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Leinster stars jostling for positions

THE scramble is on to impress coach Joe Schmidt as the Ireland World Cup players start to mix it up with the men who have kept Leinster's PRO12 League campaign on track.

For all the chat about the integration of new signings and the improvement of a new generation of players, there are, perhaps, not many issues for Schmidt about which side will start round one of the Heineken Cup with what could be a treacherous trip to Montpellier.

There are decisions to be made about who will combine with captain Leo Cullen at lock. Steven Sykes and Devin Toner are ahead of Damien Browne on that front.

At scrum-half, Eoin Reddan and Isaac Boss will probably interchange throughout the season as they did last term. Jamie Hagan, Rhys Ruddock and Dominic Ryan have not done enough to force their issues just yet.

Here are three key duels that could last the length of the season.



Ireland's second-choice hooker will start the season in the same predicament for Leinster. He has made a brave move from Connacht to further his international prospects and win trophies.

"I'm bringing back huge motivation, anyway. It's huge motivation to be coming back after being involved in a competition like that," said Cronin.

"It's the same as coming out of the autumn internationals or the Six Nations, especially when you get limited game time. You're champing at the bit to get back in."

Cronin knows he will have to battle it out with a player who will be available to play for Ireland next season, under the three-year residency rule.

"Yeah, it's going to be extremely tough. I thought he (Strauss) did tremendous here last year. It can only benefit you against a player like him," said Cronin.

"I think at every top European side they have at least two really good players in each position, and I hope what's going to happen now is that we're going to drive each other on for the rest of the season."



Ireland full-back Kearney roared back from the most serious injury of his career to show, once again, his big game temperament against Australia, Italy and Wales. He looks as good as new.

Moreover, time away from the game gave the Carlingford man food for thought about how much he loves the sport in which he became a world star from his performances for the British & Irish Lions in Tests II and III in South Africa in 2009.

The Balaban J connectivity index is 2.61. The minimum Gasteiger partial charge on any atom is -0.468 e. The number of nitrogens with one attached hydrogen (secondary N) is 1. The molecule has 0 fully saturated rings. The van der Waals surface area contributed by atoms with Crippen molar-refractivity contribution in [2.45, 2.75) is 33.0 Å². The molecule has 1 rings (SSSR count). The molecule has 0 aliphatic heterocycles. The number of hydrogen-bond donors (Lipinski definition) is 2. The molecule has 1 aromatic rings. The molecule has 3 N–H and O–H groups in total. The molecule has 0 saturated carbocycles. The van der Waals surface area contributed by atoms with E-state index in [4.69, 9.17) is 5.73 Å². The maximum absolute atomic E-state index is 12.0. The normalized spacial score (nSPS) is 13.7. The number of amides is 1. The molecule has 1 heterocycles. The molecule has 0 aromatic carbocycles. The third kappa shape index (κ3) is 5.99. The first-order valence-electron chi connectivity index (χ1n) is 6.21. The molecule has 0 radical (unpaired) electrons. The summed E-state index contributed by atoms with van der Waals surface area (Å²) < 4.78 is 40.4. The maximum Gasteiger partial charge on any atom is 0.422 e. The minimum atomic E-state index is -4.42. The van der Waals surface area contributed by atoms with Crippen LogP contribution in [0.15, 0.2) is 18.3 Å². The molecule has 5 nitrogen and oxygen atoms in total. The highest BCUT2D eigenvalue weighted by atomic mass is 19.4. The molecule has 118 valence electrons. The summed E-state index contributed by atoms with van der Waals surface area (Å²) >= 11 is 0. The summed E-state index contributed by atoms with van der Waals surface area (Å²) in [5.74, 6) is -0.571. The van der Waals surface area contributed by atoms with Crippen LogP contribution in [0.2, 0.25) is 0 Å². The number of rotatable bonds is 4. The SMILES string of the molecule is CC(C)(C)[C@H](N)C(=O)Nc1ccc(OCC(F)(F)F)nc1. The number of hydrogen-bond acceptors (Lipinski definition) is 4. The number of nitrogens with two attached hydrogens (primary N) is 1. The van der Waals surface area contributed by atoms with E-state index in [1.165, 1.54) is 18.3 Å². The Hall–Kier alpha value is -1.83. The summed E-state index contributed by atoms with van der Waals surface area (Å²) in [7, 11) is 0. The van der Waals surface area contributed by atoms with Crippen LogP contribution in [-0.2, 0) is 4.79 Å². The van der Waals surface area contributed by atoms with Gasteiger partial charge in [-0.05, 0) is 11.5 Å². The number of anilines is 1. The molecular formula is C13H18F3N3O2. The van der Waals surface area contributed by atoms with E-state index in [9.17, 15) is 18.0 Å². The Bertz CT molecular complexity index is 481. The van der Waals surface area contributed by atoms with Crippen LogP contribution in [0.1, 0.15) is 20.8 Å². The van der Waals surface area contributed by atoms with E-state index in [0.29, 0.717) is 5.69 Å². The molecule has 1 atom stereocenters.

Nacewa (pictured right) plays the part of Mr Consistency from a variety of positions in the three-quarter line, taking on the kicking chores in the absence of Jonathan Sexton to notch up 70 points in the first six matches.

The greater versatility of the New Zealander makes it very likely that he will make the move to right wing for the Munster game. This will give him the freedom to pop up in midfield from Leinster's set moves.

It would also remove former Connacht flyer Fionn Carr from the right wing and into a head-to-head contest with Luke Fitzgerald for the left wing, which Schmidt sees as Fitzgerald's best position.




This is not the first crossroads the 31-year-old D'Arcy has faced, as monsters like Jamie Roberts and Ma'a Nonu roamed the midfield at the World Cup. It has always been thus.

The O'Driscoll-D'Arcy partnership has survived on wit and intelligence more than size and strength, and D'Arcy was not entirely at fault for the Mike Phillips try in the quarter-final. But he can take to heart what should be left on the pitch.

For McFadden (pictured right), the burst of excitement out of making the Ireland World Cup squad must have been replaced by the gradual deflation of not making any real impact on the field.

At the end of last season, there was a case for believing McFadden was on the heels of D'Arcy for the right to partner O'Driscoll. But a brief stint on the wing put him in limbo.

Then, he was limited to one match against Russia at the World Cup -- an 80-minute return for a hellish pre-season and six weeks in New Zealand. He will look for greater backing from his club coach than he got from his national management.